drawing of the headless horseman holding a pumpkin and riding a horse through the woods

The Legend of Sleepy Hollow

by Washington Irving

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Does Irving use historical elements in "The Legend of Sleepy Hollow"?

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In regards specifically to the story "The Legend of Sleepy Hollow," Irving does use historical elements from the time to frame his story. His use of Dutch stereotypes was a common element during this time. Irving made use of the folklore about Dutch people, and in a minor way contributed to it. His use of witchcraft also had roots in historical elements. Witchcraft was a serious thing in the colonies; think of the Salem Witch Trials.

To create the story, Irving borrowed heavily from the German legends of Ruebezahl from the Volksmaerchen der Deutschen, transporting the basic action and characters to Upstate New York. Scholars still debate, however, whether Irving made up his tale, or if he adapted the tales from other sources.

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Irving wanted to provide a relatively accurate portrayal of life in America, especially to convey its wonder and beauty to those in Europe. He was regarded as a sort of "travel writer," one who could bring a sense of the young country to his readers. Irving, in his essay "The Author's Account of Himself," writes: "Books of voyages and travels became my passion...I visited various parts of my own country...for on no other country have the charms of nature been more prodigally lavished." Contrasting America to Europe, Irving says, "My native country was full of youthful promise; Europe was rich in the accumulated treasures of age."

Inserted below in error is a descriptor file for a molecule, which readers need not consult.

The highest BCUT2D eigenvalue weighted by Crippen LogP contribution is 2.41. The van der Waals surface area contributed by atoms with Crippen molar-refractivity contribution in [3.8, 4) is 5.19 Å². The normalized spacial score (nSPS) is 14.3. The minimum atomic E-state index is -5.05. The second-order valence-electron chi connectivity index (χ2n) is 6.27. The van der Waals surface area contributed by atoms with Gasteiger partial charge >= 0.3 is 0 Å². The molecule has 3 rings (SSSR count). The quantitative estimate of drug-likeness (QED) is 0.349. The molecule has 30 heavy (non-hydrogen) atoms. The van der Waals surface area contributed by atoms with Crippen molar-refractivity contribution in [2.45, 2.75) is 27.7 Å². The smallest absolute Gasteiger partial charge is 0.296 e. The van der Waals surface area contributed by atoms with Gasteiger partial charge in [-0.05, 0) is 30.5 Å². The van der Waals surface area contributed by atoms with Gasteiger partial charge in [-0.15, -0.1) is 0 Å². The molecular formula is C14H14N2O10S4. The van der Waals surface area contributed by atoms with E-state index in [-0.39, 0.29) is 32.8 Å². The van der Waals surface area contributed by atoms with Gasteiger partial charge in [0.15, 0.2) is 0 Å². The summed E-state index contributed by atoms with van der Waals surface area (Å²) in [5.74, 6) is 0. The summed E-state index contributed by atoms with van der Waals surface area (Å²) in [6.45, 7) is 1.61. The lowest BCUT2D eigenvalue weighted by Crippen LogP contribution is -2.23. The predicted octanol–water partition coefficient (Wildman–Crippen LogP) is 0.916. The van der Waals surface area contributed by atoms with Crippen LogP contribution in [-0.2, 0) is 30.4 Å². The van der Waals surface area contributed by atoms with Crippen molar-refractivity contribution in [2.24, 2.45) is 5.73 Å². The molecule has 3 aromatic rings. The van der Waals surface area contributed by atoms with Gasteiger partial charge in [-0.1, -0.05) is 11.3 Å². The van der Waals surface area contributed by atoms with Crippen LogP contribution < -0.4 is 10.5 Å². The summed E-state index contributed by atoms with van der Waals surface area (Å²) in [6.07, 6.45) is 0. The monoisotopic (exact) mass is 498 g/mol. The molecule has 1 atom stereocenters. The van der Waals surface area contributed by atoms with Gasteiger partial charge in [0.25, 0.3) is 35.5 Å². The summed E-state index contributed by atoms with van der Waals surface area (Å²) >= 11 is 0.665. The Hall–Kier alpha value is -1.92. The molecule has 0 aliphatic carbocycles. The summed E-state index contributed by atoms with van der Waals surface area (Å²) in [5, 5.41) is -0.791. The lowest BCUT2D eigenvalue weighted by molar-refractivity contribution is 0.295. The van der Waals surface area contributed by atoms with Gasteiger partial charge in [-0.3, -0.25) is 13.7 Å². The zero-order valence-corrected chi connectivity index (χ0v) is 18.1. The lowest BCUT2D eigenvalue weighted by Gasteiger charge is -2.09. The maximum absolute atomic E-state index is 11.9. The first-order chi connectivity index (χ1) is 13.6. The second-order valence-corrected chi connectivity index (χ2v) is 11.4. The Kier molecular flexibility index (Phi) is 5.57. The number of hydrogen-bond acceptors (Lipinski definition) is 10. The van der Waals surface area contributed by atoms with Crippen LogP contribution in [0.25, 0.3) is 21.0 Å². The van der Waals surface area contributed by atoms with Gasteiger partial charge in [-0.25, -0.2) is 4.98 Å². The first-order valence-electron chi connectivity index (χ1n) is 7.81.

Part of the appeal of travel writing also is the native lore that compliments the scenery. Irving included superstitious tales that he had heard in order to make the experience of "being there" even more real for his readers.

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